View details for DOI 10.1371/journal.pgen.1003527
View details for PubMedID 23737754
- Evolutionary Biology for the 21st Century PLOS BIOLOGY 2013; 11 (1)
On the Limitations of Using Ribosomal Genes as References for the Study of Codon Usage: A Rebuttal
2012; 7 (12)
In a recent paper published in PLOS ONE, Wang et al. challenge our finding that the identity of optimal codons in different genomes follows a set of clear rules. Here we provide a rebuttal of their paper and demonstrate that the results of our original PLOS Genetics paper stand. This provides us with an opportunity to bring up an aspect of how codon usage has been studied that should be of general interest. The Wang et al. study, as well as many other studies, used ribosomal genes as a reference set for the study of patterns of codon usage. We discuss here the assumptions that are made in order to justify using ribosomal genes to study codon bias, suggest that this practice can at times be problematic, and discuss its limitations.
View details for DOI 10.1371/journal.pone.0049060
View details for Web of Science ID 000312794500008
View details for PubMedID 23284622
LDx: Estimation of Linkage Disequilibrium from High-Throughput Pooled Resequencing Data
2012; 7 (11)
High-throughput pooled resequencing offers significant potential for whole genome population sequencing. However, its main drawback is the loss of haplotype information. In order to regain some of this information, we present LDx, a computational tool for estimating linkage disequilibrium (LD) from pooled resequencing data. LDx uses an approximate maximum likelihood approach to estimate LD (r(2)) between pairs of SNPs that can be observed within and among single reads. LDx also reports r(2) estimates derived solely from observed genotype counts. We demonstrate that the LDx estimates are highly correlated with r(2) estimated from individually resequenced strains. We discuss the performance of LDx using more stringent quality conditions and infer via simulation the degree to which performance can improve based on read depth. Finally we demonstrate two possible uses of LDx with real and simulated pooled resequencing data. First, we use LDx to infer genomewide patterns of decay of LD with physical distance in D. melanogaster population resequencing data. Second, we demonstrate that r(2) estimates from LDx are capable of distinguishing alternative demographic models representing plausible demographic histories of D. melanogaster.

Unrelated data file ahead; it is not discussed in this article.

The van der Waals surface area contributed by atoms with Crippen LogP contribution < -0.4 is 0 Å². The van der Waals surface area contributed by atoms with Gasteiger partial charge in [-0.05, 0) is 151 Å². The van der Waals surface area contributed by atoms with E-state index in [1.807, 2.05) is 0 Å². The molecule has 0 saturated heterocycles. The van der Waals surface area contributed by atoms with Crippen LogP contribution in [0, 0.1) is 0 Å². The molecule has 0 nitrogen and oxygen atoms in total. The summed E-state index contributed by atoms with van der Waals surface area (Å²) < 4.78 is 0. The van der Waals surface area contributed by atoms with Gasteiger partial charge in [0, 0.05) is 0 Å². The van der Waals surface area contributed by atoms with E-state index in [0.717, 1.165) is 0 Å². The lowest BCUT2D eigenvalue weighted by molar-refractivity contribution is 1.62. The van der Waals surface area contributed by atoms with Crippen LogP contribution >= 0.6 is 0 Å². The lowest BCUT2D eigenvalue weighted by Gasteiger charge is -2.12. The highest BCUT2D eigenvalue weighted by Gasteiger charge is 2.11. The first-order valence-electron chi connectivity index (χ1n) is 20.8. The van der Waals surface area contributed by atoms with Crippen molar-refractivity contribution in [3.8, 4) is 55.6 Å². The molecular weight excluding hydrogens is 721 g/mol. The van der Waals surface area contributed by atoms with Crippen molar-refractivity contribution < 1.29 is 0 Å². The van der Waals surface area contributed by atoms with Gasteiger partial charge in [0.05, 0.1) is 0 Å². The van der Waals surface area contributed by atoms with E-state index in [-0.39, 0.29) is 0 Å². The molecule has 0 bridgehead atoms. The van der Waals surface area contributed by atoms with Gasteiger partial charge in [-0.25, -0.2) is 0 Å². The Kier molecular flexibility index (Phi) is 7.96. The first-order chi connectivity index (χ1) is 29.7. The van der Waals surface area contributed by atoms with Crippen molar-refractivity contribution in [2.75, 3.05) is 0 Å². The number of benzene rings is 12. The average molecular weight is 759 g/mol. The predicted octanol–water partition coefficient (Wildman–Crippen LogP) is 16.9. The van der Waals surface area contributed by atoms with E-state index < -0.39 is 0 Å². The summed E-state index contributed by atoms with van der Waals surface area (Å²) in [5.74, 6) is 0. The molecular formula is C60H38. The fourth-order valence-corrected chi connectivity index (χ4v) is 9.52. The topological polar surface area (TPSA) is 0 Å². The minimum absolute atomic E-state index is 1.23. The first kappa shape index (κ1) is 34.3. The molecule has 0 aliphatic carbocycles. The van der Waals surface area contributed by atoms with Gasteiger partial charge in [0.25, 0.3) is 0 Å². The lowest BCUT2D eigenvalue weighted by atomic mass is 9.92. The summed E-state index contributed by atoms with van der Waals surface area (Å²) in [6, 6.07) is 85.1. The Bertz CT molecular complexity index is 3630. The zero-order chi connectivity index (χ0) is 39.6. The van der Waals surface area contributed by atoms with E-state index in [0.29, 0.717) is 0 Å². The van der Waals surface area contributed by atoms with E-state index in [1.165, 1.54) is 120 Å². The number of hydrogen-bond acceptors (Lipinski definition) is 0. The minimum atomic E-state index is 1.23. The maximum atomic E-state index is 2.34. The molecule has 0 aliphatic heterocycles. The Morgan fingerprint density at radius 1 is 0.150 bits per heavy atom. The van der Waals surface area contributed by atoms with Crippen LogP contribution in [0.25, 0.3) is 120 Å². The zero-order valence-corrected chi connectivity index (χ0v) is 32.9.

View details for DOI 10.1371/journal.pone.0048588
View details for Web of Science ID 000312272600012
View details for PubMedID 23152785
Genome Patterns of Selection and Introgression of Haplotypes in Natural Populations of the House Mouse (Mus musculus)
2012; 8 (8)